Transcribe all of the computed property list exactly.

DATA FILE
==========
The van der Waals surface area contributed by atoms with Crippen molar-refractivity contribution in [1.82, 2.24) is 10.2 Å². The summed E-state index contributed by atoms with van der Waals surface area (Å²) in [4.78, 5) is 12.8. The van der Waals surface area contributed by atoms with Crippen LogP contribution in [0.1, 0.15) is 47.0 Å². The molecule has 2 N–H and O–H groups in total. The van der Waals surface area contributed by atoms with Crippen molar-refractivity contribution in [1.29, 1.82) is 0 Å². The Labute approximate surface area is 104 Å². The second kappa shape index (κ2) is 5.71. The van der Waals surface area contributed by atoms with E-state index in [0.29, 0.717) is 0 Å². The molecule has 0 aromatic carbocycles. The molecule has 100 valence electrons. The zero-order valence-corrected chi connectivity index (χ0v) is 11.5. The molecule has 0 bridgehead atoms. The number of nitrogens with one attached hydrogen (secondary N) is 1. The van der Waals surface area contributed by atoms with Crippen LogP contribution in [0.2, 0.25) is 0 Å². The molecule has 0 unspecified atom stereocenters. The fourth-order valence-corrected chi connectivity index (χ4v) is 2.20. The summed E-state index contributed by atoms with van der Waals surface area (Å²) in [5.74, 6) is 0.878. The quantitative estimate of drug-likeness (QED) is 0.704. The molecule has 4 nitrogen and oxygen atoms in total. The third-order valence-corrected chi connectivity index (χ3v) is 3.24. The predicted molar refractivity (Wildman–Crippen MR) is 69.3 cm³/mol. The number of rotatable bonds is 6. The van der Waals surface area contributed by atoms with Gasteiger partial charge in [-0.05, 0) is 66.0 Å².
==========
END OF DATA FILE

The van der Waals surface area contributed by atoms with Crippen molar-refractivity contribution in [1.82, 2.24) is 10.2 Å². The summed E-state index contributed by atoms with van der Waals surface area (Å²) in [4.78, 5) is 12.8. The van der Waals surface area contributed by atoms with Crippen LogP contribution in [0.1, 0.15) is 47.0 Å². The molecule has 2 N–H and O–H groups in total. The van der Waals surface area contributed by atoms with Crippen molar-refractivity contribution in [1.29, 1.82) is 0 Å². The Labute approximate surface area is 104 Å². The second kappa shape index (κ2) is 5.71. The van der Waals surface area contributed by atoms with E-state index in [0.29, 0.717) is 0 Å². The molecule has 0 aromatic carbocycles. The molecule has 100 valence electrons. The zero-order valence-corrected chi connectivity index (χ0v) is 11.5. The molecule has 0 bridgehead atoms. The number of nitrogens with one attached hydrogen (secondary N) is 1. The van der Waals surface area contributed by atoms with Crippen LogP contribution in [0.2, 0.25) is 0 Å². The molecule has 0 unspecified atom stereocenters. The fourth-order valence-corrected chi connectivity index (χ4v) is 2.20. The summed E-state index contributed by atoms with van der Waals surface area (Å²) in [5.74, 6) is 0.878. The quantitative estimate of drug-likeness (QED) is 0.704. The molecule has 4 nitrogen and oxygen atoms in total. The third-order valence-corrected chi connectivity index (χ3v) is 3.24. The predicted molar refractivity (Wildman–Crippen MR) is 69.3 cm³/mol. The number of rotatable bonds is 6. The van der Waals surface area contributed by atoms with Gasteiger partial charge in [-0.05, 0) is 66.0 Å².